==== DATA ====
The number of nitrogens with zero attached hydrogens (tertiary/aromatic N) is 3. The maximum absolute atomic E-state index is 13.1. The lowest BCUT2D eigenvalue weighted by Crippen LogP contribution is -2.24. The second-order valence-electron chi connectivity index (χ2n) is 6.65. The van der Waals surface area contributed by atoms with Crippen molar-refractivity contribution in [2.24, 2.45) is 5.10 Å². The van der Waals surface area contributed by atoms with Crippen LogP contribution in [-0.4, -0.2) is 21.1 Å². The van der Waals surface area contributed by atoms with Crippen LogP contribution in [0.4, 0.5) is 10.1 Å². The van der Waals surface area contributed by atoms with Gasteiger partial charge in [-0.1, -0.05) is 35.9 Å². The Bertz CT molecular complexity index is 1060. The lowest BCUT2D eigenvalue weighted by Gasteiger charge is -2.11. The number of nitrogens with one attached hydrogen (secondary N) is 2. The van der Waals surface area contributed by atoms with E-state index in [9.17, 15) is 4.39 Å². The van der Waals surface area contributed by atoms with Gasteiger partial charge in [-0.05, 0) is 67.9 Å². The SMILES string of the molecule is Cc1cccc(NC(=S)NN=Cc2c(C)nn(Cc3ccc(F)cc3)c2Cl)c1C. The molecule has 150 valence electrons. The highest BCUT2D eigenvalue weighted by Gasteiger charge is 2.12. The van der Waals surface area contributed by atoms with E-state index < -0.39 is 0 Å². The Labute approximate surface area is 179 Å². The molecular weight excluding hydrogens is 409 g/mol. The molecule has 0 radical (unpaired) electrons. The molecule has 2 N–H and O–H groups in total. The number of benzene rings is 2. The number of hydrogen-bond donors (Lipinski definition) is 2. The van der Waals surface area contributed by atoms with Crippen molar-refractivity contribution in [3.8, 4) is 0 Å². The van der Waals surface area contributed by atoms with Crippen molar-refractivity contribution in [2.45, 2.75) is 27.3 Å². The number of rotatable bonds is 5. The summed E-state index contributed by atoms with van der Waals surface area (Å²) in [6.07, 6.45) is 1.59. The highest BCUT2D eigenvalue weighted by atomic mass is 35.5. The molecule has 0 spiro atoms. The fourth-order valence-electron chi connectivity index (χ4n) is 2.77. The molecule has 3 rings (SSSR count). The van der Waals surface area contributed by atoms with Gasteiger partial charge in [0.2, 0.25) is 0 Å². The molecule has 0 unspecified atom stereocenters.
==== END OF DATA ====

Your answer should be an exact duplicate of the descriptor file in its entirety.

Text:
The number of nitrogens with zero attached hydrogens (tertiary/aromatic N) is 3. The maximum absolute atomic E-state index is 13.1. The lowest BCUT2D eigenvalue weighted by Crippen LogP contribution is -2.24. The second-order valence-electron chi connectivity index (χ2n) is 6.65. The van der Waals surface area contributed by atoms with Crippen molar-refractivity contribution in [2.24, 2.45) is 5.10 Å². The van der Waals surface area contributed by atoms with Crippen LogP contribution in [-0.4, -0.2) is 21.1 Å². The van der Waals surface area contributed by atoms with Crippen LogP contribution in [0.4, 0.5) is 10.1 Å². The van der Waals surface area contributed by atoms with Gasteiger partial charge in [-0.1, -0.05) is 35.9 Å². The Bertz CT molecular complexity index is 1060. The lowest BCUT2D eigenvalue weighted by Gasteiger charge is -2.11. The number of nitrogens with one attached hydrogen (secondary N) is 2. The van der Waals surface area contributed by atoms with E-state index in [9.17, 15) is 4.39 Å². The van der Waals surface area contributed by atoms with Gasteiger partial charge in [-0.05, 0) is 67.9 Å². The SMILES string of the molecule is Cc1cccc(NC(=S)NN=Cc2c(C)nn(Cc3ccc(F)cc3)c2Cl)c1C. The molecule has 150 valence electrons. The highest BCUT2D eigenvalue weighted by Gasteiger charge is 2.12. The van der Waals surface area contributed by atoms with E-state index < -0.39 is 0 Å². The Labute approximate surface area is 179 Å². The molecular weight excluding hydrogens is 409 g/mol. The molecule has 0 radical (unpaired) electrons. The molecule has 2 N–H and O–H groups in total. The number of benzene rings is 2. The number of hydrogen-bond donors (Lipinski definition) is 2. The van der Waals surface area contributed by atoms with Crippen molar-refractivity contribution in [3.8, 4) is 0 Å². The van der Waals surface area contributed by atoms with Crippen molar-refractivity contribution in [2.45, 2.75) is 27.3 Å². The number of rotatable bonds is 5. The summed E-state index contributed by atoms with van der Waals surface area (Å²) in [6.07, 6.45) is 1.59. The highest BCUT2D eigenvalue weighted by atomic mass is 35.5. The molecule has 0 spiro atoms. The fourth-order valence-electron chi connectivity index (χ4n) is 2.77. The molecule has 3 rings (SSSR count). The van der Waals surface area contributed by atoms with Gasteiger partial charge in [0.2, 0.25) is 0 Å². The molecule has 0 unspecified atom stereocenters.